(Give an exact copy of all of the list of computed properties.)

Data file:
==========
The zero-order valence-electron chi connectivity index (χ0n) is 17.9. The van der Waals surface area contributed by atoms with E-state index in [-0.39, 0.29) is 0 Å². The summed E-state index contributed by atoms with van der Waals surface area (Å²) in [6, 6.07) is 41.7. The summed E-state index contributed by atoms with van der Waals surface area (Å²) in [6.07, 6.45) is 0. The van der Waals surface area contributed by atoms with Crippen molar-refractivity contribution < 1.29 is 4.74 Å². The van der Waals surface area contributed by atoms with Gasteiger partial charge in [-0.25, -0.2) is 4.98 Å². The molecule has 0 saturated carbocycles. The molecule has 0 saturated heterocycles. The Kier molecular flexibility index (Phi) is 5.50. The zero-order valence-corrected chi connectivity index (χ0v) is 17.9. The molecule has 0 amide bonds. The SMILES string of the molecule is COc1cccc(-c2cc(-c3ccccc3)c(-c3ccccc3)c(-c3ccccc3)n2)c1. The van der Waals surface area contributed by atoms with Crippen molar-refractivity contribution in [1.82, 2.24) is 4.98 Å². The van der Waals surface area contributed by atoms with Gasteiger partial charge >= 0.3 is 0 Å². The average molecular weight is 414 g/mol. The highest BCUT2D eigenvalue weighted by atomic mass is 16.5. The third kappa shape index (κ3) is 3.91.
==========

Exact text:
The zero-order valence-electron chi connectivity index (χ0n) is 17.9. The van der Waals surface area contributed by atoms with E-state index in [-0.39, 0.29) is 0 Å². The summed E-state index contributed by atoms with van der Waals surface area (Å²) in [6, 6.07) is 41.7. The summed E-state index contributed by atoms with van der Waals surface area (Å²) in [6.07, 6.45) is 0. The van der Waals surface area contributed by atoms with Crippen molar-refractivity contribution < 1.29 is 4.74 Å². The van der Waals surface area contributed by atoms with Gasteiger partial charge in [-0.25, -0.2) is 4.98 Å². The molecule has 0 saturated carbocycles. The molecule has 0 saturated heterocycles. The Kier molecular flexibility index (Phi) is 5.50. The zero-order valence-corrected chi connectivity index (χ0v) is 17.9. The molecule has 0 amide bonds. The SMILES string of the molecule is COc1cccc(-c2cc(-c3ccccc3)c(-c3ccccc3)c(-c3ccccc3)n2)c1. The van der Waals surface area contributed by atoms with Crippen molar-refractivity contribution in [1.82, 2.24) is 4.98 Å². The van der Waals surface area contributed by atoms with Gasteiger partial charge >= 0.3 is 0 Å². The average molecular weight is 414 g/mol. The highest BCUT2D eigenvalue weighted by atomic mass is 16.5. The third kappa shape index (κ3) is 3.91.